The critical moment arrived when the rebels had broken down the door leading into the adjoining room and the girl they were seeking was not there. For a few minutes Norman’s life hung in the balance. The angry men charged him with hiding the girl and keeping her from them. It was only with the greatest difficulty that he was able to subdue their wrath. He told them that he was as much surprised as they were, and he had no idea what had become of the girl. Although the men threatened and cursed, they did not lay hands upon their chief, but contented themselves by informing him that when they came back he must have the girl there.
With a great sigh of relief Norman sank down upon his pillow as the slashers left the house for their march against the mast-cutters. It was storming hard, and this suited their purpose. They believed that the King’s men would be all housed and sound asleep, with the idea of an attack on such a stormy night far from their thoughts. They would also be ahead of the rangers, and their deed would be accomplished before Davidson’s men could arrive.
When the slashers were gone, Norman’s mind returned to the missing girl. He was greatly concerned, feeling certain that she had fled to the forest for protection from the rebels. He expected her to return when the men had left, but as the hours moved slowly by and she did not appear, he feared the worst. He imagined that she had become bewildered by the storm, had lost her way, and perished. He groaned aloud as he thought of this, for he was very fond of the girl. He reproached himself over and over again for his past blindness and mistakes. He knew that he had brought his punishment upon his own head, and that he deserved it.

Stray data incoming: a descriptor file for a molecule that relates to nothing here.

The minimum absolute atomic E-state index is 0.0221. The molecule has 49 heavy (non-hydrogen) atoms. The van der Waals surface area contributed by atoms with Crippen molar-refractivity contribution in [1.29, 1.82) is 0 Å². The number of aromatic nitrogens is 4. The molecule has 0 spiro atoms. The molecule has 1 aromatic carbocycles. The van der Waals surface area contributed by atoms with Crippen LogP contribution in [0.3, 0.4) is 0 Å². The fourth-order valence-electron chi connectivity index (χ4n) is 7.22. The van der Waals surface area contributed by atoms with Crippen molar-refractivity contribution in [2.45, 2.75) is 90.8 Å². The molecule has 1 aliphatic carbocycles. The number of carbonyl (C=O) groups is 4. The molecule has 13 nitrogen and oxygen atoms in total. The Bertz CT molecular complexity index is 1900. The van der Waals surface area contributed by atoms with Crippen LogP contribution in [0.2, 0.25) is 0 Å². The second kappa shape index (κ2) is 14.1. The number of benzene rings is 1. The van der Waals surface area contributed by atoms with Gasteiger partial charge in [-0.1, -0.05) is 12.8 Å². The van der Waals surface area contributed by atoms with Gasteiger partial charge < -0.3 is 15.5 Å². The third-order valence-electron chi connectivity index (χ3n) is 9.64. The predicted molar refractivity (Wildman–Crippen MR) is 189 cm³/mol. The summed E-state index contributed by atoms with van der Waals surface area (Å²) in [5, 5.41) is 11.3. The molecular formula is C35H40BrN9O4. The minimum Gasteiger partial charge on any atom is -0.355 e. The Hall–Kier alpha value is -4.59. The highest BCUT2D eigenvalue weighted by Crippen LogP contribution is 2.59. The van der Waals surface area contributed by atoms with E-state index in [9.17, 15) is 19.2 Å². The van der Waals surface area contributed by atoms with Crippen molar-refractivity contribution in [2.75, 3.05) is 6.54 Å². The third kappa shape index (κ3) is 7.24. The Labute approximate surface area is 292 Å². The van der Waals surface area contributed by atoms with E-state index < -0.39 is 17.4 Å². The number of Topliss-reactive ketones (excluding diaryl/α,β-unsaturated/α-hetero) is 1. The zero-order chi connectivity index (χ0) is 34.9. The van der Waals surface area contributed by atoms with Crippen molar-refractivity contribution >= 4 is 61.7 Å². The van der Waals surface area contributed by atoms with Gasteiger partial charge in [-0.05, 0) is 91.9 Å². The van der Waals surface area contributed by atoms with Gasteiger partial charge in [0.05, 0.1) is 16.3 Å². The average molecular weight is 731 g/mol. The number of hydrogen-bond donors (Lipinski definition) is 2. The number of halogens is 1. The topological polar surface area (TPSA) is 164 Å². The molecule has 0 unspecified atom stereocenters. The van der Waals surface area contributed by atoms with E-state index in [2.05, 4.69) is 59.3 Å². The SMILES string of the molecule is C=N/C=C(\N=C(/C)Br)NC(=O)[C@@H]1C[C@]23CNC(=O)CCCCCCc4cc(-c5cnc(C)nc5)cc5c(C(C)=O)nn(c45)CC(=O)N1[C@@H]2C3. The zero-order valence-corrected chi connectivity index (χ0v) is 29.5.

As he lay there alone, with the storm beating against the cabin, he thought of his patient, noble wife, and innocent outcast son. Them he had lost, and when the gentle and beautiful Jean Sterling had come to brighten his life, she, too, had been taken from him, and he was once more left alone. He had plenty of time now to think of all this, and he wondered if the One he had forsaken for so long was thus hounding him that He might bring him back to His feet. The story of the Prodigal Son came into his mind, and he knew that the Master’s parable was being re-enacted in his own life there in the midst of the northern forest.
“I am the prodigal son,” he murmured. “I have wandered far from my Father, and have been feeding upon the husks. But I will arise and go to my Father, and will say unto Him, ’Father, I have sinned against heaven and before Thee, and am no more worthy to be called Thy son.’”
Slowly he repeated these words, but they brought little comfort and hope to his weary, agitated heart and mind. In his distress he sought refuge in prayer, and uttered the simple words he learned as a child. But even they could not bring the rest he sought, nor the peace of former years. So far had he wandered, and so long had he neglected the golden means of grace, that the sweet communion of his soul with the great soul of the Father could not be restored as if by magic in a few minutes. This he now knew, so with a moan of despair he turned his haggard face to the wall.